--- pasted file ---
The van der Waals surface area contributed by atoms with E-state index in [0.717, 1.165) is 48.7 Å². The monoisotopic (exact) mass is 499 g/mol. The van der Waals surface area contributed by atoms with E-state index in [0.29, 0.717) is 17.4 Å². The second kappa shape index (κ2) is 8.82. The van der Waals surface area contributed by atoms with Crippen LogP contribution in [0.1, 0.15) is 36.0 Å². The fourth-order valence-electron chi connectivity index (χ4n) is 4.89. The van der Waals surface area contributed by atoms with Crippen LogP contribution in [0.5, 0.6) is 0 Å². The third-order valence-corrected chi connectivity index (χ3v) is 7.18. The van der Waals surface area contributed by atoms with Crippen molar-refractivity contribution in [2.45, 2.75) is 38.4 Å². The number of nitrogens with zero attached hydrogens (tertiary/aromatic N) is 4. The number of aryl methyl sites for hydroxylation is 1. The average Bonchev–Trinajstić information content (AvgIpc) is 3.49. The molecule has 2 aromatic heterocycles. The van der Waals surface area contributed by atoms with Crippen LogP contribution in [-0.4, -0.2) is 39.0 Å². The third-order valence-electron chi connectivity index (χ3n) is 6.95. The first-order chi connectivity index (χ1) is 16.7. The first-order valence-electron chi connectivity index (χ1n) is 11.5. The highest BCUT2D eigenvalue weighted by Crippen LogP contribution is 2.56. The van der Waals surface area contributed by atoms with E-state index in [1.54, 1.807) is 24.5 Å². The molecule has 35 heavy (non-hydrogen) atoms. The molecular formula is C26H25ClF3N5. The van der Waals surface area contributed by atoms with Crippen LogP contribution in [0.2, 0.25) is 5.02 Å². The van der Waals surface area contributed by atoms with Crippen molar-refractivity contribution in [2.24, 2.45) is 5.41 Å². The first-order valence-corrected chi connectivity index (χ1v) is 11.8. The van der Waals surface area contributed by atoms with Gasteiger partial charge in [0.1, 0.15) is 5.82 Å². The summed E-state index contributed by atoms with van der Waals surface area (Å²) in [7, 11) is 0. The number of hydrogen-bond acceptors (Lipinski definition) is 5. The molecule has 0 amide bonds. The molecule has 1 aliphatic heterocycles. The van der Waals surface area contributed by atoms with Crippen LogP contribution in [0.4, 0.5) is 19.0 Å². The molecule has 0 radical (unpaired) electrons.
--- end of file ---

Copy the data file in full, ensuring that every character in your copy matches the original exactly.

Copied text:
The van der Waals surface area contributed by atoms with E-state index in [0.717, 1.165) is 48.7 Å². The monoisotopic (exact) mass is 499 g/mol. The van der Waals surface area contributed by atoms with E-state index in [0.29, 0.717) is 17.4 Å². The second kappa shape index (κ2) is 8.82. The van der Waals surface area contributed by atoms with Crippen LogP contribution in [0.1, 0.15) is 36.0 Å². The fourth-order valence-electron chi connectivity index (χ4n) is 4.89. The van der Waals surface area contributed by atoms with Crippen LogP contribution in [0.5, 0.6) is 0 Å². The third-order valence-corrected chi connectivity index (χ3v) is 7.18. The van der Waals surface area contributed by atoms with Crippen molar-refractivity contribution in [2.45, 2.75) is 38.4 Å². The number of nitrogens with zero attached hydrogens (tertiary/aromatic N) is 4. The number of aryl methyl sites for hydroxylation is 1. The average Bonchev–Trinajstić information content (AvgIpc) is 3.49. The molecule has 2 aromatic heterocycles. The van der Waals surface area contributed by atoms with Crippen LogP contribution in [-0.4, -0.2) is 39.0 Å². The third-order valence-electron chi connectivity index (χ3n) is 6.95. The first-order chi connectivity index (χ1) is 16.7. The first-order valence-electron chi connectivity index (χ1n) is 11.5. The highest BCUT2D eigenvalue weighted by Crippen LogP contribution is 2.56. The van der Waals surface area contributed by atoms with E-state index in [1.54, 1.807) is 24.5 Å². The molecule has 35 heavy (non-hydrogen) atoms. The molecular formula is C26H25ClF3N5. The van der Waals surface area contributed by atoms with Crippen LogP contribution in [0.2, 0.25) is 5.02 Å². The van der Waals surface area contributed by atoms with Crippen molar-refractivity contribution in [2.24, 2.45) is 5.41 Å². The first-order valence-corrected chi connectivity index (χ1v) is 11.8. The van der Waals surface area contributed by atoms with Gasteiger partial charge in [0.1, 0.15) is 5.82 Å². The summed E-state index contributed by atoms with van der Waals surface area (Å²) in [7, 11) is 0. The number of hydrogen-bond acceptors (Lipinski definition) is 5. The molecule has 0 amide bonds. The molecule has 1 aliphatic heterocycles. The van der Waals surface area contributed by atoms with Crippen LogP contribution in [0.4, 0.5) is 19.0 Å². The molecule has 0 radical (unpaired) electrons.